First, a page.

Unlike hydrocarbon solvents or CO2, ethanol is a polar solvent which means that it pulls more polar compounds, as well as the nonpolar cannabinoids and terpenes, out of the plant material. Because of this, ethanol extracts will typically require some post-extraction processing in order to achieve a shelf-worthy final product.
This is a good time to mention that in the hemp industry many of the products that are made for consumers such as tinctures, capsules, and topical products are often made with the crude ethanol extract of hemp. The variety of uses for hemp crude extract creates a large market for bulk crude ethanol extract, even though it is not a shelf-worthy final product in itself.
Hydrocarbon Extraction Provides a Diversity of Products
Hydrocarbon extraction is often employed in the recreational cannabis industry due to the large variety of products that can be made from hydrocarbon extractions. Wax, shatter, sugar wax, terp sauce and diamonds are all products that can be made from hydrocarbon extraction.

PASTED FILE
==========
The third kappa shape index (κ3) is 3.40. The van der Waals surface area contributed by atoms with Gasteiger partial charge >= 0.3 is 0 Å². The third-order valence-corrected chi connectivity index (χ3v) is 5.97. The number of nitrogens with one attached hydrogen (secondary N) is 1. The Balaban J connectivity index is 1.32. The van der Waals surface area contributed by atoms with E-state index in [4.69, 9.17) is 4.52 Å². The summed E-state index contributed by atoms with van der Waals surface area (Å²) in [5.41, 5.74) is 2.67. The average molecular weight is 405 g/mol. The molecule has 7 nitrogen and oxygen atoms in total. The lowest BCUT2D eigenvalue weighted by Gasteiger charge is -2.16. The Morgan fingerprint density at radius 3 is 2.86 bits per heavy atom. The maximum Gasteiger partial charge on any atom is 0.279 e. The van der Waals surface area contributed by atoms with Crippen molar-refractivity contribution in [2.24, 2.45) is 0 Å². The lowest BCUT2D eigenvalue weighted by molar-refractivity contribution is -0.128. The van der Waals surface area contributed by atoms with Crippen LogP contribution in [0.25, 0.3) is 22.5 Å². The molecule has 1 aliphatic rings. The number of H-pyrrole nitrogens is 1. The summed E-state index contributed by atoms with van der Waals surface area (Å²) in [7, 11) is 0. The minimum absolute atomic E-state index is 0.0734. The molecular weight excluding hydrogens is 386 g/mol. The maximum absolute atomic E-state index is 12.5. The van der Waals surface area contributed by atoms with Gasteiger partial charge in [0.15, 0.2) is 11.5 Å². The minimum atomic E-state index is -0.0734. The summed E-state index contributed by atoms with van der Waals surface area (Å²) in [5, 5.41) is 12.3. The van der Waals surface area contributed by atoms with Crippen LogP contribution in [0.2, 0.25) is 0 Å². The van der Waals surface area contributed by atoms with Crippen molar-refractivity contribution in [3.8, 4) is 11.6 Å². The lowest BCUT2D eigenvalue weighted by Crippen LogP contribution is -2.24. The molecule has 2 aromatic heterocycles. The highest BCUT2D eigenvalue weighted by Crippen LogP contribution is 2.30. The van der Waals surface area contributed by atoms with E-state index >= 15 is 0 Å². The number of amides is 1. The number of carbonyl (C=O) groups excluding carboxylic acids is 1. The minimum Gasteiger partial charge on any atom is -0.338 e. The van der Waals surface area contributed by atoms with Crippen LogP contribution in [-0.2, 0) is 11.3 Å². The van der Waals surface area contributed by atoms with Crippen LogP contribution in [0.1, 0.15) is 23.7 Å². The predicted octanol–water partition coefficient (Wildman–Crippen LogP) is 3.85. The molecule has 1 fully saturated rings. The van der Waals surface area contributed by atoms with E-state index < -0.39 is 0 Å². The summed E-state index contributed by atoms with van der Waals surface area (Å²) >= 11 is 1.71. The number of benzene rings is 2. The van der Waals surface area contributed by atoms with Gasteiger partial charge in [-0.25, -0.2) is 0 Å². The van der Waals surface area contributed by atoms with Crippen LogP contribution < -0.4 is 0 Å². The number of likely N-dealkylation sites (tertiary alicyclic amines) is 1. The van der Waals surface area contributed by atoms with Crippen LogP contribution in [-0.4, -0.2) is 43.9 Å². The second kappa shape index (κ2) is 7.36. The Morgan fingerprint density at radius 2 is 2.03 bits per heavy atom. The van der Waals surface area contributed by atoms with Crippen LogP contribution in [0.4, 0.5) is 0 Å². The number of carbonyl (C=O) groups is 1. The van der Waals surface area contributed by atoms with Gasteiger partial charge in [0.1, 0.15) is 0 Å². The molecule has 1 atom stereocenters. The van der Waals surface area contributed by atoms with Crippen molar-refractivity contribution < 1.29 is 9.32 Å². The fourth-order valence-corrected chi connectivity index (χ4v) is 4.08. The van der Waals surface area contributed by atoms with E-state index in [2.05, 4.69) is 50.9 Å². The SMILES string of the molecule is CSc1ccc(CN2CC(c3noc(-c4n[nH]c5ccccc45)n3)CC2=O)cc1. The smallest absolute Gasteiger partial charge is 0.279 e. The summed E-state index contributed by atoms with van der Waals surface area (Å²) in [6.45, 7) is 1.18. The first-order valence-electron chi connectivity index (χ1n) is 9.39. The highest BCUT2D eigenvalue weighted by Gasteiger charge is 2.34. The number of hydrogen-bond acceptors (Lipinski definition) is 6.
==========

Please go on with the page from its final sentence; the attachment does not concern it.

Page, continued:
The big difference between these different products comes from how they are handled post extraction. For instance, introducing mechanical agitation while purging of the residual solvent will result in a thick wax to set up. Conversely, limiting the amount of agitation of a dewaxed extract while purging the residual solvent will allow the extract to set up in a solid slab of shatter that is transparent.
While the quality of products made from hydrocarbon extraction is top of the line within the industry, there are also significant hazards that must be taken into consideration. Using hydrocarbon solvents for extraction is dangerous. These are highly flammable gases that have the potential to explode if handled incorrectly.
Storing large tanks of gases must be done in a very controlled environment that includes having all of the chemicals locked in fire safe cabinets. The dangers associated with hydrocarbon extracts also limit the scale of extraction, considering that the dangers scale proportionally to the volume of hydrocarbon solvents used.
The Tunability of CO2 Extraction